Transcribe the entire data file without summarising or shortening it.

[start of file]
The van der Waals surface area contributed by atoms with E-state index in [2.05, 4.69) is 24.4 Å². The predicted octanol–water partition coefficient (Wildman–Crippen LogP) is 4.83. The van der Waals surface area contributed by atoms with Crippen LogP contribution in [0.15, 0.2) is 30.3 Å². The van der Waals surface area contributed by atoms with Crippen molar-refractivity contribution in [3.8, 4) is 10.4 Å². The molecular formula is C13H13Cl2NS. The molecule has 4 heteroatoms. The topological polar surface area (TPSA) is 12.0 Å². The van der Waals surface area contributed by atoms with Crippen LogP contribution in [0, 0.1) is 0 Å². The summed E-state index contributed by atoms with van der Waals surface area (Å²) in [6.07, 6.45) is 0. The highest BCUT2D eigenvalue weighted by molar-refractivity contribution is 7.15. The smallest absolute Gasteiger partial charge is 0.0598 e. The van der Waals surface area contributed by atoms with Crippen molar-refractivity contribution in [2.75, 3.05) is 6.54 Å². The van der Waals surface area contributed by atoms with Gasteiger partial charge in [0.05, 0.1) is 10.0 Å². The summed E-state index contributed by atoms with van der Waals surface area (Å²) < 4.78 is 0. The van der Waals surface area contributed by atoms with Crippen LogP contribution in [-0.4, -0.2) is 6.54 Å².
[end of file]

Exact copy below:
The van der Waals surface area contributed by atoms with E-state index in [2.05, 4.69) is 24.4 Å². The predicted octanol–water partition coefficient (Wildman–Crippen LogP) is 4.83. The van der Waals surface area contributed by atoms with Crippen LogP contribution in [0.15, 0.2) is 30.3 Å². The van der Waals surface area contributed by atoms with Crippen molar-refractivity contribution in [3.8, 4) is 10.4 Å². The molecular formula is C13H13Cl2NS. The molecule has 4 heteroatoms. The topological polar surface area (TPSA) is 12.0 Å². The van der Waals surface area contributed by atoms with Crippen LogP contribution in [0, 0.1) is 0 Å². The summed E-state index contributed by atoms with van der Waals surface area (Å²) in [6.07, 6.45) is 0. The highest BCUT2D eigenvalue weighted by molar-refractivity contribution is 7.15. The smallest absolute Gasteiger partial charge is 0.0598 e. The van der Waals surface area contributed by atoms with Crippen molar-refractivity contribution in [2.75, 3.05) is 6.54 Å². The van der Waals surface area contributed by atoms with Gasteiger partial charge in [0.05, 0.1) is 10.0 Å². The summed E-state index contributed by atoms with van der Waals surface area (Å²) < 4.78 is 0. The van der Waals surface area contributed by atoms with Crippen LogP contribution in [-0.4, -0.2) is 6.54 Å².